Space & Astronomy
Discovery of 12 new moons around Jupiter breaks Saturn's record
By T.K. Randall
February 9, 2023 · 6 comments
Jupiter with one its largest moons - Europa - on the left. Image Credit: CC BY 2.0 ESA
Jupiter's status as the planet with the most moons in our solar system has now officially been restored.
There is no denying that Jupiter is big - with a diameter 11.2 times that of the Earth, this iconic gas giant is 2.5 times the mass of all the other planets in our solar system combined.
When it comes to moons, Jupiter is no slouch either - up until 2019 it was believed to have 80 moons, cementing its place as the planet with the most moons, but then in October of that year astronomers discovered 20 new moons orbiting Saturn, bringing its total up to 83.
Now, though, new observations have confirmed a further 12 moons around Jupiter, bringing its total up to 93 and once again cementing its place as king (at least for now).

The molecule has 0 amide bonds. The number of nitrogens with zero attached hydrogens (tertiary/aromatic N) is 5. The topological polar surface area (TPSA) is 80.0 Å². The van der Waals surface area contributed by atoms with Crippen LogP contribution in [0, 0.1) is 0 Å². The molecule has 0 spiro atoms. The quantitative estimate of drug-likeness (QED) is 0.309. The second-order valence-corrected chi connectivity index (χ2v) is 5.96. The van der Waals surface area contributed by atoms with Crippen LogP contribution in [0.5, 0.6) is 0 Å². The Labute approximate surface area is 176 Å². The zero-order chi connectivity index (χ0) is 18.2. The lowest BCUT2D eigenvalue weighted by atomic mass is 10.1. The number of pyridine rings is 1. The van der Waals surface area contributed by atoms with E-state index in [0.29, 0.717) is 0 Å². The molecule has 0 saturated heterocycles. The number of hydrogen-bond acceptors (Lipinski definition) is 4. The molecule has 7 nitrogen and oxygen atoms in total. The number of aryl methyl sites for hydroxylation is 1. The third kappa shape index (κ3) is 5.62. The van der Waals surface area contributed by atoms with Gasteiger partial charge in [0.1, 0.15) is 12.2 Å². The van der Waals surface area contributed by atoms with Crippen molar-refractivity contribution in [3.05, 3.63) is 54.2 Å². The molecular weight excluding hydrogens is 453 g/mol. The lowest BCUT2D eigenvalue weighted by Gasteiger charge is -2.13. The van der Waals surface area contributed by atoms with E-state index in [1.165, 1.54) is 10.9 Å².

While some of Jupiter's moons are large and would likely be considered planets themselves if they directly orbited the Sun, most of them are quite small - some being only a few kilometers in diameter.
Out of those that were newly discovered, 9 of them are retrograde (meaning that they orbit the planet backwards) and are situated far out from the gas giant, while the other 3 are slightly closer.
Astronomers believe that there could be several hundred more moons in orbit around Jupiter, just waiting to be discovered.
Finding names for them all, however, will likely be quite a task.
Source: Extreme Tech
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